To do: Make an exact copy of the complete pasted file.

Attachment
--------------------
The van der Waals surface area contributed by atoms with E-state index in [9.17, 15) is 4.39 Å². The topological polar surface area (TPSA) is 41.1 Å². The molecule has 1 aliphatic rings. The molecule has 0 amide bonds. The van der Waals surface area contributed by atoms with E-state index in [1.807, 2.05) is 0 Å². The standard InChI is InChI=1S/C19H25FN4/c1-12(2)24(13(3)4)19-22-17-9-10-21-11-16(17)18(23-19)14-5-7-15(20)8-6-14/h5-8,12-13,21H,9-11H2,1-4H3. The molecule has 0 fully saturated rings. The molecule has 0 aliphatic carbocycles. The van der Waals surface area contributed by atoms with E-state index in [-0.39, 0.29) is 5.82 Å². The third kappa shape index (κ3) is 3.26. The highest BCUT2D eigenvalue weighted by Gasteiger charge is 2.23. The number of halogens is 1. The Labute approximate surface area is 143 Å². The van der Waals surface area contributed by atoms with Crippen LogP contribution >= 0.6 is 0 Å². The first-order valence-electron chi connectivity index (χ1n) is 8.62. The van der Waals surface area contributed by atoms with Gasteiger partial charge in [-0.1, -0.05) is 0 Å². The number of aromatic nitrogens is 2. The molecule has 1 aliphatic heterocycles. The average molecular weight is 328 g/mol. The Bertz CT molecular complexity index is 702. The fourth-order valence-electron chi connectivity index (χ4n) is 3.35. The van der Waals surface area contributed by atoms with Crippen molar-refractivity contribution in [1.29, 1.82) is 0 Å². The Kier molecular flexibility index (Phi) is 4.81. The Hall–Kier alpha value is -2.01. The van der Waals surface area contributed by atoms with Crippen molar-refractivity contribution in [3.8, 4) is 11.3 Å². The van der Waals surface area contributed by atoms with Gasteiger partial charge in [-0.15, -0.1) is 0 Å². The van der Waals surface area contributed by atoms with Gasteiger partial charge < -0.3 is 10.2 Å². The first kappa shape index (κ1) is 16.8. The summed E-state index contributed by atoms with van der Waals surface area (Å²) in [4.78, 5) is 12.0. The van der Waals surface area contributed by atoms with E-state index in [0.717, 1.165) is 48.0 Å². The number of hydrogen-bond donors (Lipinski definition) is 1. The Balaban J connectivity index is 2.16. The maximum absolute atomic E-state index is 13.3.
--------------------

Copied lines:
The van der Waals surface area contributed by atoms with E-state index in [9.17, 15) is 4.39 Å². The topological polar surface area (TPSA) is 41.1 Å². The molecule has 1 aliphatic rings. The molecule has 0 amide bonds. The van der Waals surface area contributed by atoms with E-state index in [1.807, 2.05) is 0 Å². The standard InChI is InChI=1S/C19H25FN4/c1-12(2)24(13(3)4)19-22-17-9-10-21-11-16(17)18(23-19)14-5-7-15(20)8-6-14/h5-8,12-13,21H,9-11H2,1-4H3. The molecule has 0 fully saturated rings. The molecule has 0 aliphatic carbocycles. The van der Waals surface area contributed by atoms with E-state index in [-0.39, 0.29) is 5.82 Å². The third kappa shape index (κ3) is 3.26. The highest BCUT2D eigenvalue weighted by Gasteiger charge is 2.23. The number of halogens is 1. The Labute approximate surface area is 143 Å². The van der Waals surface area contributed by atoms with Crippen LogP contribution >= 0.6 is 0 Å². The first-order valence-electron chi connectivity index (χ1n) is 8.62. The van der Waals surface area contributed by atoms with Gasteiger partial charge in [-0.1, -0.05) is 0 Å². The number of aromatic nitrogens is 2. The molecule has 1 aliphatic heterocycles. The average molecular weight is 328 g/mol. The Bertz CT molecular complexity index is 702. The fourth-order valence-electron chi connectivity index (χ4n) is 3.35. The van der Waals surface area contributed by atoms with Crippen molar-refractivity contribution in [1.29, 1.82) is 0 Å². The Kier molecular flexibility index (Phi) is 4.81. The Hall–Kier alpha value is -2.01. The van der Waals surface area contributed by atoms with Crippen molar-refractivity contribution in [3.8, 4) is 11.3 Å². The van der Waals surface area contributed by atoms with Gasteiger partial charge in [-0.15, -0.1) is 0 Å². The van der Waals surface area contributed by atoms with Gasteiger partial charge < -0.3 is 10.2 Å². The first kappa shape index (κ1) is 16.8. The summed E-state index contributed by atoms with van der Waals surface area (Å²) in [4.78, 5) is 12.0. The van der Waals surface area contributed by atoms with E-state index in [0.717, 1.165) is 48.0 Å². The number of hydrogen-bond donors (Lipinski definition) is 1. The Balaban J connectivity index is 2.16. The maximum absolute atomic E-state index is 13.3.